Open our doors for older people - Brian Sloan

The cost of living crisis is forcing older people in Scotland to make some impossible choices about how they spend their money and live their lives. The past nine months have already been extremely challenging, particularly for those on low and fixed incomes, as prices for the things we rely on have surged at incredible rates.

Earlier this year, 94 per cent of respondents to an Age Scotland national survey said they were worried about their energy bills, and many sacrificing all but the most essential purchases to keep their lights and heating on. Their choices have been when to heat and when to eat.

A toxic cocktail of high energy prices, increasing food and fuel costs, and cold weather, could make this autumn and winter- when energy bills are set to rocket even further - a dangerous time for large numbers of older people. The tragic reality is many will die needlessly if large-scale preventive action by our governments is not taken now. Without it, hundreds of thousands of older people will be at further risk of being pushed into poverty, poorer health and food insecurity.

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There is some help out there, but much more is needed. For example, we welcome the move from supermarket chain Iceland to offer its customers aged over-60 a 10 per cent discount off their shopping every Tuesday in a bid to keep their bills as affordable as possible, but similar ideas from others are needed. Food is a basic human right, yet far too many older people are at risk of becoming malnourished and are facing serious health and well-being risks because of not being able to afford current food prices. Many items on shelves have been increasing in cost far in excess of the high general inflation rates we are living through.

Age Scotland is urging supermarkets to work on offering cost-saving initiatives to help older shoppers
Age Scotland is urging supermarkets to work on offering cost-saving initiatives to help older shoppers
Age Scotland is urging supermarkets to work on offering cost-saving initiatives to help older shoppers

As the national charity for older people, we’re urging supermarkets to work on offering cost-saving initiatives to help older shoppers cover essential food items and mitigate these soaring bills. Never has the famous slogan ‘Every Little Helps’ been more apt than amid the current cost-of-living crisis.

While it is hugely depressing that it has needed to come to this, we have welcomed the idea of setting up “warm banks” – community spaces, such as libraries, where people can visit and stay warm during the cold autumn and winter months. I prefer to call these “Social Spaces”, which could not only be a great way of keeping older people warm throughout the day, but also help tackle loneliness and isolation which we know to be only too prevalent across the country.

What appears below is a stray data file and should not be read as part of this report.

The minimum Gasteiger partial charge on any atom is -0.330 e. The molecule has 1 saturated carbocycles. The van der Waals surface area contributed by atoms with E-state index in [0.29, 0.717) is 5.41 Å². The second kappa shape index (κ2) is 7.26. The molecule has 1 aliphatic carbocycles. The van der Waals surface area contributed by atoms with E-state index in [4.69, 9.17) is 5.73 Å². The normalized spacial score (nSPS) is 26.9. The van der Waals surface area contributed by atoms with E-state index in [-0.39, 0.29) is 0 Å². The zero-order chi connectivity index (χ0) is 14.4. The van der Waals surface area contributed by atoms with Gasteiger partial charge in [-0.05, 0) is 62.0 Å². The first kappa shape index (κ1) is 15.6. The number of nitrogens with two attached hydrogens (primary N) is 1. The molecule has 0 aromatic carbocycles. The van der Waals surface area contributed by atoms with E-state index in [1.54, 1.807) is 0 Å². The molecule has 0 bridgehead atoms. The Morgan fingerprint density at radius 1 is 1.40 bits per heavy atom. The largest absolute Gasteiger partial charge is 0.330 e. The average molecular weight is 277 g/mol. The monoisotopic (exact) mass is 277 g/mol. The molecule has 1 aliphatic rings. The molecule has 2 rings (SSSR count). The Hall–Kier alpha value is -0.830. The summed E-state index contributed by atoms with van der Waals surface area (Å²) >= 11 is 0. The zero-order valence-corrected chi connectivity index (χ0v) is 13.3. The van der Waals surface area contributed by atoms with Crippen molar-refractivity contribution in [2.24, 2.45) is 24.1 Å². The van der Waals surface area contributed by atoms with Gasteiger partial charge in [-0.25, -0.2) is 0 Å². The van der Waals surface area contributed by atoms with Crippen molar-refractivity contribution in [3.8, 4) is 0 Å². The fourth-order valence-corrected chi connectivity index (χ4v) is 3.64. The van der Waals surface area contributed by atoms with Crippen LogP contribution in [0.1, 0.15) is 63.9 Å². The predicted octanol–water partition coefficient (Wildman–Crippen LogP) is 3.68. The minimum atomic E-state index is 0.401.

We would like to see these spaces offer healthy food options and activities so that older people can connect with others and have something fun and interesting to do while they visit. We’re urging the Scottish Government and councils to make sure as many doors are open in communities and they financially support organisations and groups to make them a success.

We know this is a tough time for many older people and the financial challenges are only going to get worse. There are far too many older people who are missing out on the social security they are entitled to, which could be a tremendous help right now.

Pension credit is a means-tested benefit that can top up a low State Pension and link to added help with living costs, including council tax reduction, a free TV licence for over 75s, help with heating and housing costs, free NHS dental treatment, glasses and getting patient transport for hospital appointments. But around 123,000 older households aren’t claiming this entitlement as a result of a lack of awareness that it exists, finding it difficult to apply, pride or the damaging stigma that is associated with claiming benefits.

There is no better time to pick up the phone and find out what you could be entitled to. Age Scotland’s helpline advisors can carry out free checks to determine what financial support is available and help callers with how to claim what they are owed. It starts with a simple call to us on 0800 12 44 222. Alternatively, if you are online, you can use our website’s benefits calculator at

We face some very dark and difficult months ahead so it is vital that, as a country, we do everything we possibly can to protect those least able to afford this crisis.

Brian Sloan, Chief executive, Age Scotland



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